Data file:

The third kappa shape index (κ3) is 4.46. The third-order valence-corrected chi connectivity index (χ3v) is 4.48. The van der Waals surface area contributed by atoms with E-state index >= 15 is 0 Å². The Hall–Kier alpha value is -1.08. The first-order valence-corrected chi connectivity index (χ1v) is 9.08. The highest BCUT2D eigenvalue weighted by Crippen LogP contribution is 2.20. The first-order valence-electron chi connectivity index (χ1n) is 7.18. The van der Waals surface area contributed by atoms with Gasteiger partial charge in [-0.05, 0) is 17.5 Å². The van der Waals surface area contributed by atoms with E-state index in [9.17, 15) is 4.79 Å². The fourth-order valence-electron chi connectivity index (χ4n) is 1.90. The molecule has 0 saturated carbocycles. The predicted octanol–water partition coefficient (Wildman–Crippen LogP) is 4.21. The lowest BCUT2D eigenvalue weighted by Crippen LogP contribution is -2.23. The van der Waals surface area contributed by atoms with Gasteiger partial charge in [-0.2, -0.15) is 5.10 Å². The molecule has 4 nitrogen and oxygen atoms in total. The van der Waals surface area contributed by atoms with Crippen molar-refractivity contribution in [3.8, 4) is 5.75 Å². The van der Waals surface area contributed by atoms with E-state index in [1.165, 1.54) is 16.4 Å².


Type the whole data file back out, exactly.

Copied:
The third kappa shape index (κ3) is 4.46. The third-order valence-corrected chi connectivity index (χ3v) is 4.48. The van der Waals surface area contributed by atoms with E-state index >= 15 is 0 Å². The Hall–Kier alpha value is -1.08. The first-order valence-corrected chi connectivity index (χ1v) is 9.08. The highest BCUT2D eigenvalue weighted by Crippen LogP contribution is 2.20. The first-order valence-electron chi connectivity index (χ1n) is 7.18. The van der Waals surface area contributed by atoms with Gasteiger partial charge in [-0.05, 0) is 17.5 Å². The van der Waals surface area contributed by atoms with E-state index in [9.17, 15) is 4.79 Å². The fourth-order valence-electron chi connectivity index (χ4n) is 1.90. The molecule has 0 saturated carbocycles. The predicted octanol–water partition coefficient (Wildman–Crippen LogP) is 4.21. The lowest BCUT2D eigenvalue weighted by Crippen LogP contribution is -2.23. The van der Waals surface area contributed by atoms with Gasteiger partial charge in [-0.2, -0.15) is 5.10 Å². The molecule has 4 nitrogen and oxygen atoms in total. The van der Waals surface area contributed by atoms with Crippen molar-refractivity contribution in [3.8, 4) is 5.75 Å². The van der Waals surface area contributed by atoms with E-state index in [1.165, 1.54) is 16.4 Å².